Thursday, December 08, 2011

Do You Try to ‘Pull Mary Down’ to Your Level, or Do You Let Mary ‘Pull You Up’ Closer to Hers?

(Immaculate Conception 2011: This homily was given on December 8, 2011 at St. Pius X Church, Westerly, R.I., by Fr. Raymond Suriani.  Read Luke 1: 26-38.)

[For the audio version of this homily, click here: Immaculate Conception 2011]

On December 1, CTV (a Canadian television network) aired a Christmas special, “A Russell Peters Christmas,” during which there was a little comedy sketch that involved the Holy Family.  Peters, who’s a comedian from Brampton, Ontario, played the role of St. Joseph in the skit.  But guess who was chosen to play the role of Mary, our Blessed Mother.

Pamela Anderson.

(No, I’m not kidding.  I wish I were, but I’m not.)

The woman described by columnist Brent Bozell as “the ridiculously surgically enhanced former Playboy Playmate, home-movie porn specialist and ‘Baywatch’ star’,” was hired to play the role of the all-holy, immaculately-conceived, ever-virgin mother of our Lord and Savior Jesus Christ!

Russell Peters and those in charge of CTV should be ashamed of themselves.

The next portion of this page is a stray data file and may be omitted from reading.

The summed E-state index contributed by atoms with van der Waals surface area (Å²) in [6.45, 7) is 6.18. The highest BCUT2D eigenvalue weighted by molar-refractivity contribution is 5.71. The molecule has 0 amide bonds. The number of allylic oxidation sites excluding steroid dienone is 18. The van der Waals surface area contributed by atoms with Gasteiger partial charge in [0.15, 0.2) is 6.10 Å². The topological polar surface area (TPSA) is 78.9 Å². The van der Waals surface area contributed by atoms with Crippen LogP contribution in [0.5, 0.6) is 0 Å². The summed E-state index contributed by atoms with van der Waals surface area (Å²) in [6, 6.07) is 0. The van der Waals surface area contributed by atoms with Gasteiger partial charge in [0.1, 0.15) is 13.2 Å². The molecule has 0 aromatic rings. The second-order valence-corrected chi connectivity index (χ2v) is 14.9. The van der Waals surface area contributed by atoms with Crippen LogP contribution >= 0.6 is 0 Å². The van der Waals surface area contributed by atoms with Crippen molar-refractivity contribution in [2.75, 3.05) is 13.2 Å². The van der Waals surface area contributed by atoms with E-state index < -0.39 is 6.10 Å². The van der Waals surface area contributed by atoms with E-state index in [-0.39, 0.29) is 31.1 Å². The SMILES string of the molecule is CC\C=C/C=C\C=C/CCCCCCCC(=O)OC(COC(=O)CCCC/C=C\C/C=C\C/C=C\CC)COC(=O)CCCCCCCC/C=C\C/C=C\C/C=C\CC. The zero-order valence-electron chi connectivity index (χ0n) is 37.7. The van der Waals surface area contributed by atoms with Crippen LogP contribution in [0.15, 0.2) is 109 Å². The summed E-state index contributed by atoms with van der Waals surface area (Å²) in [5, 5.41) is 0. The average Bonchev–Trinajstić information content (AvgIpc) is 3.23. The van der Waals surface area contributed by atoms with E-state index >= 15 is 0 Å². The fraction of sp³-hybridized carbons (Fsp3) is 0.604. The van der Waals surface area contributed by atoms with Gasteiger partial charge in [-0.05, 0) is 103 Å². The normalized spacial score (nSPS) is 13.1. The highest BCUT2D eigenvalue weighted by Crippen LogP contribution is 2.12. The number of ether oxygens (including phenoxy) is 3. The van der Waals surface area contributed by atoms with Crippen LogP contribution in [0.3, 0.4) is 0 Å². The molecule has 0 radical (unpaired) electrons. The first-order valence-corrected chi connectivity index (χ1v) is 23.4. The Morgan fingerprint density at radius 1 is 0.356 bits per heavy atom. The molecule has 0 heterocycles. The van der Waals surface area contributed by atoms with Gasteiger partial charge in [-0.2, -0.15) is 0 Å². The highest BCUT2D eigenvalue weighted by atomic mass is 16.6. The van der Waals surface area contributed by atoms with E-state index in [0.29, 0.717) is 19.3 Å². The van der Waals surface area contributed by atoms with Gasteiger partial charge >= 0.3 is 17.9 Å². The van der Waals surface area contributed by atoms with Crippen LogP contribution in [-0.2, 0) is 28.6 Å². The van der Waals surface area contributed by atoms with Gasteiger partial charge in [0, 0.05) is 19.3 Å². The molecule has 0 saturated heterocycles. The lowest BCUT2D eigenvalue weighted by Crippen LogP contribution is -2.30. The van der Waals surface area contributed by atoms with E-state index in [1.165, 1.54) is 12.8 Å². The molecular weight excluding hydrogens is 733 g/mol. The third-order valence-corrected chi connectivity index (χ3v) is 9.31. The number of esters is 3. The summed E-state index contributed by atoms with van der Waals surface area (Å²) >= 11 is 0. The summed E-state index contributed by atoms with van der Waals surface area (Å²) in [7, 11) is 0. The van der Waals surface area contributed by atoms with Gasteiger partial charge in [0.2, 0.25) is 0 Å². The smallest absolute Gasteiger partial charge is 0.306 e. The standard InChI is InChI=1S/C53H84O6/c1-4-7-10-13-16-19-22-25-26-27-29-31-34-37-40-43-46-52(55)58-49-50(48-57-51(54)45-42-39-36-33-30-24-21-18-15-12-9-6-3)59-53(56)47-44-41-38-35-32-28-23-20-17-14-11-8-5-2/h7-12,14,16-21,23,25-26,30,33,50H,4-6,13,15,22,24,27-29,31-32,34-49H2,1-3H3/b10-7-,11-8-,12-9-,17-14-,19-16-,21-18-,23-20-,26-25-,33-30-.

But, of course, they aren’t.  If anything, they’re proud of what they’ve done!  In fact, when Peters was questioned about the matter in late November, he was quoted as saying, “We had written the sketch and we didn't know who we were putting in it and we thought hey Pam Anderson is Canadian, we can use more Canadian people in this show. . . . I didn't even think of the other side of Pam Anderson which is so long ago, it's like come on, give the chick a break already.”

Have you noticed how often Mary is blasphemed and ridiculed like this in contemporary western culture?  People love to try to “pull her down” to their level, morally and spiritually.  It happens all the time, but especially right before Christmas and Easter each year.

And have you ever wondered why?  Why would people want to blaspheme and ridicule and tear down someone like Mary, a woman who was—and who is—so good and so loving and so holy?

Well, believe it or not I think the answer to that question is rooted in the feast we’re celebrating today in the Church, the feast of our Lady’s Immaculate Conception.  Let me begin with a little catechetical review: As Catholics we believe that Mary was the holiest human person who ever lived.  (Jesus, remember, is a divine person so he’s in a separate category.)  She was, in the words of the poet William Wordsworth, “our tainted nature’s solitary boast”—and that’s primarily because of the truth about her that’s contained in the dogma of the Immaculate Conception.

Many Catholics think that this dogma concerns the virginal conception of Jesus in the womb of Mary.  That, of course, is wrong.  The feast that commemorates Jesus’ conception in the womb of our Blessed Mother is known as the Annunciation, which is celebrated 9 months before Christmas, on March 25.  (If you’re not sure why that is, you should enroll immediately in Biology 101!)